Thursday, August 11, 2005

'Mystical Communion,' Eh?

I've calmed down after initially taking the quiz to see which model of church I like the best. I took issue with the result because of the last line: 'This model can exalt the church beyond what is appropriate, but can be supplemented with other models.' Of course, I paid too much attention to the first part at the time, without proper regard for the second. If you notice, Sacramental Model and Servant Model also scored fairly high. Institutional scored pitifully. That's how I like it.

The Mystical Communion Model 'includes both People of God and Body of Christ.' The statement is not very descriptive at first glance. How detailed can any of these blurbs get? But if one considers why one might have to use both phrases intentionally is to suggest that there is some difference, and to use the word 'both' is to say that one doesn't necessarily include the other, or mean the other. My take is that 'People of God' is more an earthy term, a 'real life' term. Calvin differentiates between the Visible and Invisible Church, and perhaps saying People of God is to speak of the Visible. The church is made up of real people, flesh and blood, created by God. It is a real gathering of believers. Body of Christ, then, would be the Invisible, the mystical, the intangible bond that we have with one another and with Christ.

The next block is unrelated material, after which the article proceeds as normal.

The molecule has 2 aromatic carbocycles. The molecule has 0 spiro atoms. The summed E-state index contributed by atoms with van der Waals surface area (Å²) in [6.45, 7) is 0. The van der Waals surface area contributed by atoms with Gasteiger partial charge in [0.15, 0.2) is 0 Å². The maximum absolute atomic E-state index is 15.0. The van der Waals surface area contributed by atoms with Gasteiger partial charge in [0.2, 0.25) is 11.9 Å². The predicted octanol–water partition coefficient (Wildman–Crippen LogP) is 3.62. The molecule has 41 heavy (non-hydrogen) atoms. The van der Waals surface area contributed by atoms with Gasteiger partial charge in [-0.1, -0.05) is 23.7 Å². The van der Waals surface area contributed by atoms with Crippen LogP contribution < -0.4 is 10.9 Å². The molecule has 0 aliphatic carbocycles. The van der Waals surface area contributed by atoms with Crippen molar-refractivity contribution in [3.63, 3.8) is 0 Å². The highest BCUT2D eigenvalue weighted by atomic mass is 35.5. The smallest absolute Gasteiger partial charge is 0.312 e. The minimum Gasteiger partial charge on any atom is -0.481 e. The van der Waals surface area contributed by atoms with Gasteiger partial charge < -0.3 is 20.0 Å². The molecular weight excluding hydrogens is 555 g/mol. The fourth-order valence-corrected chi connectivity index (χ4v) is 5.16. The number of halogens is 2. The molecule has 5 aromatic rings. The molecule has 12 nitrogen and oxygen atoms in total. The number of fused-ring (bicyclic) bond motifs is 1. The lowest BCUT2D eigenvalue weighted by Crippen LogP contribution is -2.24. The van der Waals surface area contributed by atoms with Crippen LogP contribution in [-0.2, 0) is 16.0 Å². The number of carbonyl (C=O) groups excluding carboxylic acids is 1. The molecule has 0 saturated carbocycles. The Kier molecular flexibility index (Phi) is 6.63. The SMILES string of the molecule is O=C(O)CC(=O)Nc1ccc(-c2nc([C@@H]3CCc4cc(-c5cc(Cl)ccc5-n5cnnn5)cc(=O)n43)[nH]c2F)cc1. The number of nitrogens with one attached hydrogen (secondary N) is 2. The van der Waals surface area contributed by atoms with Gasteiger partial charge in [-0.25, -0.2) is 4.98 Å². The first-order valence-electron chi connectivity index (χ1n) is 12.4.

'The church is essentially people in union with Christ and the Father through the Holy Spirit.' Hey, did I call that or what? I have a slightly different take on the Trinity than what is offered here, but this line speaks of our unity with Christ. I have my first baptism this Sunday, and I'm preaching on this very theme. We are united in baptism with Christ and with one another...and then I slip in that while we are united, we are not uniform.

'Both lay people and clergy are drawn together in a family of faith.' The questions that were asked on the quiz about the office and role of pastor were generally answered with a low view. Who am I to claim ultimate authority or that I keep God's Word in a box on my desk to be dispensed like candy? I don't see myself that way. Instead, I see myself as a fellow pilgrim, called to guide others yet fully aware that I need guidance myself.

I'm glad that this model can be supplemented with other models. The Sacrament model has an element of transformation to it, which I appreciate. The Servant model is the one of which I am particularly fond for its emphasis on mission (that's a guess; I've not seen the description). A large part of one's communion with Christ is communion with others. Jesus placed the two greatest commandments together for a reason.